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People v. Winn

ILLINOIS APPELLATE COURT — FIFTH DISTRICT JUDGMENT REVERSED.


OPINION FILED DECEMBER 26, 1979.

THE PEOPLE OF THE STATE OF ILLINOIS, PLAINTIFF-APPELLEE,

v.

JOHN WINN, DEFENDANT-APPELLANT.

APPEAL from the Circuit Court of Randolph County; the Hon. DAVID W. COSTELLO, Judge, presiding.

MR. JUSTICE HARRISON DELIVERED THE OPINION OF THE COURT:

Rehearing denied January 24, 1980.

Defendant appeals from a judgment of the circuit court of Randolph County entered upon a jury verdict finding him guilty of unlawful possession of a controlled substance. Defendant was confined to the Menard Correctional Center on January 13, 1978, when Nelson Biesner and another guard at that facility engaged in a "random shakedown" of the segregation gallery where defendant was staying for his own protective custody. In the back of defendant's cell was a laundry bag. A search of the contents revealed two pairs of socks containing 280 pills. The pills were analyzed at the DeSoto Crime Laboratory and some were found to contain the controlled substances diazepam and oxazepam. An information was filed in two counts, one for each of the two aforesaid drugs. A guilty verdict was returned by the jury on both counts and a five-year sentence was ordered to run consecutively to those defendant was then serving. Defendant contends that (1) improper and irrelevant testimony was presented by the State and erroneously admitted by the trial court, (2) the State's Attorney engaged in prejudicial closing argument, and (3) the trial court abused its discretion in imposing the maximum sentence of imprisonment. However, we believe a matter not raised by appellant but addressed by the State is dispositive of this case. Accordingly, we reverse.

Appellant was convicted under section 402(b) of the Illinois Controlled Substances Act (Ill. Rev. Stat. 1977, ch. 56 1/2, par. 1402(b)) for possession of a controlled substance. This statute was first held unconstitutional as violative of the equal protection clauses of the United States and Illinois constitutions in People v. Natoli (1979), 70 Ill. App.3d 131, 387 N.E.2d 1096. This court later adopted the holding of Natoli in the case of People v. Kimmons (1979), 79 Ill. App.3d 601, on the ground that the sentences imposed for possession were clearly matters of legislative oversight which we as an appellate court could not correct by judicial fiat. A special concurring opinion in Kimmons additionally noted that the possession statute violated the equal protection clause of the fourteenth amendment of the United States Constitution because there was no rational basis for the legislature to mandate a less severe sentence for those convicted of delivery of a controlled substance than for those convicted of the lesser-included offense of possession. However, appellant did not present this equal protection argument in his brief before this court, and the State in its brief argues that, therefore, this contention is waived under Supreme Court Rule 341(e)(7) (Ill. Rev. Stat. 1977, ch. 110A, par. 341(e)(7)). We disagree.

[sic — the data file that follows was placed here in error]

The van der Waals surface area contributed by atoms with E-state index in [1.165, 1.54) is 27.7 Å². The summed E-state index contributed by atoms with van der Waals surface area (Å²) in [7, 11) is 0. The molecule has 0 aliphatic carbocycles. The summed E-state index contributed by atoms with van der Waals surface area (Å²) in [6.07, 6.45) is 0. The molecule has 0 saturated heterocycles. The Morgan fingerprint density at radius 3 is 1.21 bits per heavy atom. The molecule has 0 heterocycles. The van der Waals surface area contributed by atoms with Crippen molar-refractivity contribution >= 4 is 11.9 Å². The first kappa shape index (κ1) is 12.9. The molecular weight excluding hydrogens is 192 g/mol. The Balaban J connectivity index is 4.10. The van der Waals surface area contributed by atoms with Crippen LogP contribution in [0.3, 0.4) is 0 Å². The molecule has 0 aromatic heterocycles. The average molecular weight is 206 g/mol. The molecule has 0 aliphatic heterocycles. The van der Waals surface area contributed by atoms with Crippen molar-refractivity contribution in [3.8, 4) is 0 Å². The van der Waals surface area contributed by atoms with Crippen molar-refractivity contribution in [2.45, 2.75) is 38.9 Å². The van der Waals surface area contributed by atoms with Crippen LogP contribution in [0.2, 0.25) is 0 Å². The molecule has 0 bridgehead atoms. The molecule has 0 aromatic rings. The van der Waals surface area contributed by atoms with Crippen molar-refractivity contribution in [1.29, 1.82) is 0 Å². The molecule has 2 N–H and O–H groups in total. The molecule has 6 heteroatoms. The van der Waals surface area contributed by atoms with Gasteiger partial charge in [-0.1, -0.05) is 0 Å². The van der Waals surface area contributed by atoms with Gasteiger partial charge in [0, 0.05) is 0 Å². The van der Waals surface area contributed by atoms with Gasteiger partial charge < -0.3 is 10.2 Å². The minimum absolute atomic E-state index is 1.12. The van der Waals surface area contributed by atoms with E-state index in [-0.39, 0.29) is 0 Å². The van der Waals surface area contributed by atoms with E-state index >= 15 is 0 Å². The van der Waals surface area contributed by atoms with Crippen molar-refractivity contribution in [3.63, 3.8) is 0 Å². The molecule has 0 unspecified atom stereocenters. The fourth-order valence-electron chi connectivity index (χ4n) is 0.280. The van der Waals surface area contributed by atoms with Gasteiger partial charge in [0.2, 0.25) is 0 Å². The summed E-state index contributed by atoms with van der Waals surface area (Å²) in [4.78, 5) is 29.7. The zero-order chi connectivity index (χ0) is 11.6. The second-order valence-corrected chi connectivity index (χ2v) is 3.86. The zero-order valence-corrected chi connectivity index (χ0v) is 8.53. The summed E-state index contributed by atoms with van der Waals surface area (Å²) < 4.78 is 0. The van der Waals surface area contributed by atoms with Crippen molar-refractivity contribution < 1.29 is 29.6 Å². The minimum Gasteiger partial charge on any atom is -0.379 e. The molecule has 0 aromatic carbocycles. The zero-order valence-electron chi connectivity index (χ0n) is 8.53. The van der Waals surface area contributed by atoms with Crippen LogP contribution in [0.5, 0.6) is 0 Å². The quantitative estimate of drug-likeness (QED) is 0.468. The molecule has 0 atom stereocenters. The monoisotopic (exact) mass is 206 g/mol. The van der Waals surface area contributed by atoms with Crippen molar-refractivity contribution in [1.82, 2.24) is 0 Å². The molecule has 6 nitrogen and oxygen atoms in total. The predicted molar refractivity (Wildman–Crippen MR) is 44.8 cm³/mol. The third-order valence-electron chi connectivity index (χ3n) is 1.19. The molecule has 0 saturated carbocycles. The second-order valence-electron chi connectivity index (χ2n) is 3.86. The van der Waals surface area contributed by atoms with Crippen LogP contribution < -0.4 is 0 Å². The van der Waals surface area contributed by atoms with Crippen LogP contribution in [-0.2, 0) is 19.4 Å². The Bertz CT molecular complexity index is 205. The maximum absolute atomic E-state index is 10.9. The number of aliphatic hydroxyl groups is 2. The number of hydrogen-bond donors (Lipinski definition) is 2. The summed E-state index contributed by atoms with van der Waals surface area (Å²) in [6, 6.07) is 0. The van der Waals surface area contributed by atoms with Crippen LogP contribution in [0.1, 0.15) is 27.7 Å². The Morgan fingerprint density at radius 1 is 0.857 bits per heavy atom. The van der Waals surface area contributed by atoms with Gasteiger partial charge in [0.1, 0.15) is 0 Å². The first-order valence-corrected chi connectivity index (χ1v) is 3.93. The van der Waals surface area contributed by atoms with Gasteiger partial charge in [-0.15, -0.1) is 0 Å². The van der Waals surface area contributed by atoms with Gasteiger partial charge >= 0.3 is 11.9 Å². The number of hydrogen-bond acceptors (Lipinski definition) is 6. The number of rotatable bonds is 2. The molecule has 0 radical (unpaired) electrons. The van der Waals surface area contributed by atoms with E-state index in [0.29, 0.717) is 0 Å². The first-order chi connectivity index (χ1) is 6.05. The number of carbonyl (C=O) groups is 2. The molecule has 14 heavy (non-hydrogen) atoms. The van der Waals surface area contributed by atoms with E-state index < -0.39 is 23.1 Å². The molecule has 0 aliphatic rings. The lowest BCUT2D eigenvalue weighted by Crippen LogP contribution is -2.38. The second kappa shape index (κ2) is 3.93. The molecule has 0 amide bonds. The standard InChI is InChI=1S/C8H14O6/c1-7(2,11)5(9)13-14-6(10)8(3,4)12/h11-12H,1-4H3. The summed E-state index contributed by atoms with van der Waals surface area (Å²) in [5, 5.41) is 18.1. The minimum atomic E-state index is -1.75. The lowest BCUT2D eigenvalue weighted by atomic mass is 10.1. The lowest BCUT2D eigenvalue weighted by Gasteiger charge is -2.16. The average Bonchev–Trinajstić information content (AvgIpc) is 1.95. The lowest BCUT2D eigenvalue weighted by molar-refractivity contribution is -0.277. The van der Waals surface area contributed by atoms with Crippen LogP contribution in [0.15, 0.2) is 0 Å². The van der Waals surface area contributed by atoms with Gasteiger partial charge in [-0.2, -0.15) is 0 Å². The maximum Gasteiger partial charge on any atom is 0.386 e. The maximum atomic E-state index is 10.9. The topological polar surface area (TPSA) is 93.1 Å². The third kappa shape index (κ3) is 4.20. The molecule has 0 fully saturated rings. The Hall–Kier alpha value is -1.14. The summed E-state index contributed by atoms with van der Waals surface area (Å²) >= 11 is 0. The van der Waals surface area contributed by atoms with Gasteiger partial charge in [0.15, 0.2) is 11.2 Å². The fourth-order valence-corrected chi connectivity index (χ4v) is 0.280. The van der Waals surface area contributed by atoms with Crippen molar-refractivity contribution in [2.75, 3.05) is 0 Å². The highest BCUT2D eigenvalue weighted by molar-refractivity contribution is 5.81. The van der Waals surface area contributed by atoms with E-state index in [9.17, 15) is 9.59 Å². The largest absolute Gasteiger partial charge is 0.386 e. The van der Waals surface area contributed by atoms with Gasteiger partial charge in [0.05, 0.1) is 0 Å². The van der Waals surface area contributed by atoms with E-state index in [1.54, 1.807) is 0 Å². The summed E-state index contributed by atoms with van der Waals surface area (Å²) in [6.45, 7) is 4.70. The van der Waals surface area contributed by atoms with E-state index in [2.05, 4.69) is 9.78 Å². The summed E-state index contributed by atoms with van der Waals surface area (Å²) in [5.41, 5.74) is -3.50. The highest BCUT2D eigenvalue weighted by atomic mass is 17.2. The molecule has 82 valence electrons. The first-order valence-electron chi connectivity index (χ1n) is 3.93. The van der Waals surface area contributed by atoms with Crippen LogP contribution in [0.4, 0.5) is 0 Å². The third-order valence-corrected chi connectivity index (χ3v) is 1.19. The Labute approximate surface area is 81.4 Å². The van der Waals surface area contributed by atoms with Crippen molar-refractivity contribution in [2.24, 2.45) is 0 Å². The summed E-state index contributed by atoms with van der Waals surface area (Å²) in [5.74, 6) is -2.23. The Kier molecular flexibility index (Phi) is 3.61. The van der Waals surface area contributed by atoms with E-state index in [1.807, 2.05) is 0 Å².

• 1, 2 Supreme Court Rule 615(a) (Ill. Rev. Stat. 1977, ch. 110A, par. 615(a)) provides as follows:

"(a) Insubstantial and Substantial Errors on Appeal. Any error, defect, irregularity, or variance which does not affect substantial rights shall be disregarded. Plain errors or defects affecting substantial rights may be noticed although they were not brought to the attention of the trial court."

This rule has been interpreted to mean that a reviewing court may, as a matter of grace, take notice of errors which deprived the accused of or affected substantial rights but which have not been properly preserved for appeal. (People v. Roberts (1979), 75 Ill.2d 1, 14, 387 N.E.2d 331; People v. Pickett (1973), 54 Ill.2d 280, 282-83, 296 N.E.2d 856; People v. Harrawood (1978), 66 Ill. App.3d 163, 167, 383 N.E.2d 707.) We choose to exercise that discretion here, for while constitutional as well as other questions are encompassed within the waiver rule (People v. Pickett (1973), 54 Ill.2d 280, 282), we can conceive of nothing more shocking to one's substantial rights than to be tried and convicted under a statute which has been declared unconstitutional. Such an outrageous procedure denigrates the constitutional right of due process, for even if the accused was accorded a fair and impartial trial, he should not have been tried in the first place. People v. Burson (1957), 11 Ill.2d 360, 370-71, 143 N.E.2d 239.

• 3 For the reasons stated in People v. Natoli and People v. Kimmons, we hold section 402(b) of the Illinois Controlled Substances Act (Ill. Rev. Stat. 1977, ch. 56 1/2, par. 1402(b)) unconstitutional and appellant's conviction thereunder void. Based on the foregoing, we need not address appellant's assignments of error. Accordingly, the judgment of the circuit court of Randolph County is reversed.

Judgment reversed.

JONES, P.J., and KASSERMAN, J., concur. *fn1


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